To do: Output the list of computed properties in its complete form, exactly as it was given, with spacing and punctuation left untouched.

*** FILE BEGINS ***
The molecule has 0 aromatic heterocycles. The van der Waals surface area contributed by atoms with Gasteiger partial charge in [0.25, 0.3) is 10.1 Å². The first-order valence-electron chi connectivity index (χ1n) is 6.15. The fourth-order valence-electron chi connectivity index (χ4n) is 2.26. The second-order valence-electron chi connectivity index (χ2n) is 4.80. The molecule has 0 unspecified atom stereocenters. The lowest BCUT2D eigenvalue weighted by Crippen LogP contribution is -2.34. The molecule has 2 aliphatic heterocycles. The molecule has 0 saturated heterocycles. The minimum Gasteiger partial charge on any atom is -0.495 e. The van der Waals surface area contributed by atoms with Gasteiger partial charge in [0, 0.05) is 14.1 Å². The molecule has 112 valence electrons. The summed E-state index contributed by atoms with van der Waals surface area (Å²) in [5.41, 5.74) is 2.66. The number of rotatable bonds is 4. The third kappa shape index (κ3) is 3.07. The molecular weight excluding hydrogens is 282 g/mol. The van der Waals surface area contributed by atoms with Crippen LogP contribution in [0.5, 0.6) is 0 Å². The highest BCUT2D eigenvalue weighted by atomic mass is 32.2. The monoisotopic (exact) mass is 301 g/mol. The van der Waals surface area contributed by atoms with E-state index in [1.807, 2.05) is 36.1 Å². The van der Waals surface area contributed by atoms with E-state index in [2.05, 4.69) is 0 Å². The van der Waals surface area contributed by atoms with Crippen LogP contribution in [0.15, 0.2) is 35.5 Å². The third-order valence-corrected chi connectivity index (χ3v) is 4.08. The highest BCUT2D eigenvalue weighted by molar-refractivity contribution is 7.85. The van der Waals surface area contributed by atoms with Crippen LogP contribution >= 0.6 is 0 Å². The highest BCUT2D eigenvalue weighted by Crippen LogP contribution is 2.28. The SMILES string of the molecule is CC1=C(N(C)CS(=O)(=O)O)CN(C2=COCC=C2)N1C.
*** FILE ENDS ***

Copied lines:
The molecule has 0 aromatic heterocycles. The van der Waals surface area contributed by atoms with Gasteiger partial charge in [0.25, 0.3) is 10.1 Å². The first-order valence-electron chi connectivity index (χ1n) is 6.15. The fourth-order valence-electron chi connectivity index (χ4n) is 2.26. The second-order valence-electron chi connectivity index (χ2n) is 4.80. The molecule has 0 unspecified atom stereocenters. The lowest BCUT2D eigenvalue weighted by Crippen LogP contribution is -2.34. The molecule has 2 aliphatic heterocycles. The molecule has 0 saturated heterocycles. The minimum Gasteiger partial charge on any atom is -0.495 e. The van der Waals surface area contributed by atoms with Gasteiger partial charge in [0, 0.05) is 14.1 Å². The molecule has 112 valence electrons. The summed E-state index contributed by atoms with van der Waals surface area (Å²) in [5.41, 5.74) is 2.66. The number of rotatable bonds is 4. The third kappa shape index (κ3) is 3.07. The molecular weight excluding hydrogens is 282 g/mol. The van der Waals surface area contributed by atoms with Crippen LogP contribution in [0.5, 0.6) is 0 Å². The highest BCUT2D eigenvalue weighted by atomic mass is 32.2. The monoisotopic (exact) mass is 301 g/mol. The van der Waals surface area contributed by atoms with E-state index in [1.807, 2.05) is 36.1 Å². The van der Waals surface area contributed by atoms with E-state index in [2.05, 4.69) is 0 Å². The van der Waals surface area contributed by atoms with Crippen LogP contribution in [0.15, 0.2) is 35.5 Å². The third-order valence-corrected chi connectivity index (χ3v) is 4.08. The highest BCUT2D eigenvalue weighted by molar-refractivity contribution is 7.85. The van der Waals surface area contributed by atoms with Crippen LogP contribution >= 0.6 is 0 Å². The highest BCUT2D eigenvalue weighted by Crippen LogP contribution is 2.28. The SMILES string of the molecule is CC1=C(N(C)CS(=O)(=O)O)CN(C2=COCC=C2)N1C.